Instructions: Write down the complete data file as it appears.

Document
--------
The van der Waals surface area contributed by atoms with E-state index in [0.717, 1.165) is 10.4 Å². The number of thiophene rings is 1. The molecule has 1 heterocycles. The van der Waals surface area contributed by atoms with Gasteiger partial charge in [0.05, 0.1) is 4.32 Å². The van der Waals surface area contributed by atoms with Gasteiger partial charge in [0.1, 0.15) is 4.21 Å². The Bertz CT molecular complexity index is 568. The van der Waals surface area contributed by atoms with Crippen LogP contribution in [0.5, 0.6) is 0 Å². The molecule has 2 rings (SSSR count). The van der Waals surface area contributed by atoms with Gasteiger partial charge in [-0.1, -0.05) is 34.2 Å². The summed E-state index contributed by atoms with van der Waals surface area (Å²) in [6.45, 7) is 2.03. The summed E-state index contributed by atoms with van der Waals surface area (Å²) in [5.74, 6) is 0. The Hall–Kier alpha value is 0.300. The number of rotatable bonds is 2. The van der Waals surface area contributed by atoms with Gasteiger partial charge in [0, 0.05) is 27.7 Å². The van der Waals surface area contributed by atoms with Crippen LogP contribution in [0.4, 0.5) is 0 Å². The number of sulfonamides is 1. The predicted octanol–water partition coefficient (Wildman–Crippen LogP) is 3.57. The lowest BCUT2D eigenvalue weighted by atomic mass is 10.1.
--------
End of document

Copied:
The van der Waals surface area contributed by atoms with E-state index in [0.717, 1.165) is 10.4 Å². The number of thiophene rings is 1. The molecule has 1 heterocycles. The van der Waals surface area contributed by atoms with Gasteiger partial charge in [0.05, 0.1) is 4.32 Å². The van der Waals surface area contributed by atoms with Gasteiger partial charge in [0.1, 0.15) is 4.21 Å². The Bertz CT molecular complexity index is 568. The van der Waals surface area contributed by atoms with Crippen LogP contribution in [0.5, 0.6) is 0 Å². The molecule has 2 rings (SSSR count). The van der Waals surface area contributed by atoms with Gasteiger partial charge in [-0.1, -0.05) is 34.2 Å². The summed E-state index contributed by atoms with van der Waals surface area (Å²) in [6.45, 7) is 2.03. The summed E-state index contributed by atoms with van der Waals surface area (Å²) in [5.74, 6) is 0. The Hall–Kier alpha value is 0.300. The number of rotatable bonds is 2. The van der Waals surface area contributed by atoms with Gasteiger partial charge in [0, 0.05) is 27.7 Å². The van der Waals surface area contributed by atoms with Crippen LogP contribution in [0.4, 0.5) is 0 Å². The number of sulfonamides is 1. The predicted octanol–water partition coefficient (Wildman–Crippen LogP) is 3.57. The lowest BCUT2D eigenvalue weighted by atomic mass is 10.1.